Looking west from Crenshaw Boulevard, just south of 67th Street. Photo by Alan Weeks, via the Metro Transportation and Library’s Flickr stream. Click above to visit.
Photo by Metro.
Looking north at Crenshaw Boulevard from 60th Street. Photo by Alan Weeks, via the Metro Transportation Library & Archive’s Flickr stream. Click above to visit.
Photo by Metro.
Two observations from this set of past and present photos along Crenshaw Boulevard:
1. It’s a shame that there are so few food outlets remaining that serve both donuts and chili dogs.
2. Those set of three ugly nearly street level billboards in the bottom set of photos: They were there when Alan Weeks took captured his image on Dec. 15, 1954, and they were there last year when Metro staff took the bottom photo. Billboards in L.A.: once there, always there, eh?
Many thanks to Alan Weeks for capturing the two images from the 1950s and Metro’s Crenshaw/LAX Line construction staff for taking the modern photos.
About Alan: He worked for many years as a transit scheduler first with the RTD and later the MTA, now known as Metro. He is retired and very proud of his many years of public service — as he should be. Many of his photos of L.A.’s transit scene can seen on the Metro Transportation Library & Archive’s Flickr page, which as of this morning had 8,915 images and is still growing.
If you’ve enjoyed our Then & Now posts, then you are morally obligated to check out the Metro Library’s Historypin page, a sophistacted mapping tool that allows you to overlay historic photos with current street views. It is, trust me, epically cool. Here’s a Source post from last week explaining Historypin; check out the photo from Crenshaw and 60th on Historypin. Very cool.
The 5th annual Taste of East L.A. will be serving up tasty eats on Saturday, September 7. The event starts at 11 a.m. and ends at 8 p.m. and cost for the event is $20 for 20 Taste Coupons.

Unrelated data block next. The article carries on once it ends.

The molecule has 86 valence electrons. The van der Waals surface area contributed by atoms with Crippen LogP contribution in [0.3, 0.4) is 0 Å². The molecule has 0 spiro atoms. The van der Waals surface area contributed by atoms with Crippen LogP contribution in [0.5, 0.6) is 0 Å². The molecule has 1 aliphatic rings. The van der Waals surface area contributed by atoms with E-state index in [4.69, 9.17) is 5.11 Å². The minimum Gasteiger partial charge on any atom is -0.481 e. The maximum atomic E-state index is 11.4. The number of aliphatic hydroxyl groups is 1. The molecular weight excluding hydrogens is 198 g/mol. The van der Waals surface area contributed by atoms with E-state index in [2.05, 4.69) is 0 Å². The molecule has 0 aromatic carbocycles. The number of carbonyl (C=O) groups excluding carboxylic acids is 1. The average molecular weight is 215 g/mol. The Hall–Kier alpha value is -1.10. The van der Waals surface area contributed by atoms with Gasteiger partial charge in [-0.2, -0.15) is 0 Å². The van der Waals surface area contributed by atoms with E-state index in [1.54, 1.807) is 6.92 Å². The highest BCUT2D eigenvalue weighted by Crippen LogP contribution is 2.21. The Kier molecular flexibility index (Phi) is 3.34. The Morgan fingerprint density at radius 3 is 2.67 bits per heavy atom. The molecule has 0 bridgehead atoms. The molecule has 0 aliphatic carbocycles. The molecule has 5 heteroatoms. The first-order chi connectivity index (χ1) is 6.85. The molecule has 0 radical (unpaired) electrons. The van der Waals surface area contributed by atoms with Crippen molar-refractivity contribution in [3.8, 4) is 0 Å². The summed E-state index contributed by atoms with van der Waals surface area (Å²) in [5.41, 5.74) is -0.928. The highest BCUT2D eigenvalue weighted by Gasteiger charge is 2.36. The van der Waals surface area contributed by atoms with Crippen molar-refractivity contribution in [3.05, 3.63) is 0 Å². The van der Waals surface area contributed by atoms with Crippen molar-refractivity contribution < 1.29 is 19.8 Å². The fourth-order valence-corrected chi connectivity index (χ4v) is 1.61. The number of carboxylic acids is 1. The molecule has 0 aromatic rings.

Located at East L.A. Civic Center Station off of the Metro Gold Line, this community event transforms the area into a lively street festival complete with local entertainment and celebrities, children’s activities and vendors.
Food lovers will be able to satisfy their taste buds by sampling food and beverages from an assortment of over 20 restaurants. Whether it be a poblano mole from Moles La Tia, rotisserie chicken from Juan’s Chicken or Que Delicious’ fruit smoothie, there is something for everyone to enjoy.
The Taste showcases the many great restaurants that make East LA a truly desirable destination for a wonderful dining experience.
To plan the route that’s best for you, use the Metro Trip Planner.
Two kinds of breakfast burritos and sprouted hummus.
Raw food alert! Even if you’re eating for flavor rather than for health, LifeFood Organic restaurant in Hollywood is certainly worth a stop. It’s vegan in a good way — the way those of us who don’t think we could ever give up fish and cheese — find inspiring. And the raw tortilla wraps are delicious. Even if burgers are your best friend, you will find the food refreshing, if not fascinating.
At first glance it may seem a little on the pricey side ($12 for a breakfast burrito) but consider that everything is made by hand, from scratch and from fresh ingredients. Would you make a tortilla by hand from apples, coconut, zucchini and nuts for that price?
LifeFood Organic is at 507 Cahuenga Blvd. — it’s a short and healthy walk from the Hollywood/Vine Red Line Station.
Levitt Pavilion Pasadena. Photo: Peter Zuehlke
Friday night, join the Music Center for Dance Downtown. All are welcome to learn traditional Japanese festival dances. The free lesson takes place from 6 p.m. to 10 p.m. (Metro Red/Purple Line to Civic Center Station, Metro Bus 10 to Temple/Grand)
Saturday is your last chance to enjoy the free Summer Music Festival concerts at Levitt Pavilion in Pasadena. Quetzal takes the stage at Levitt Pasadena at 8 p.m. (Metro Gold Line to Memorial Park Station, Metro Bus 267/264 to Walnut/Raymond)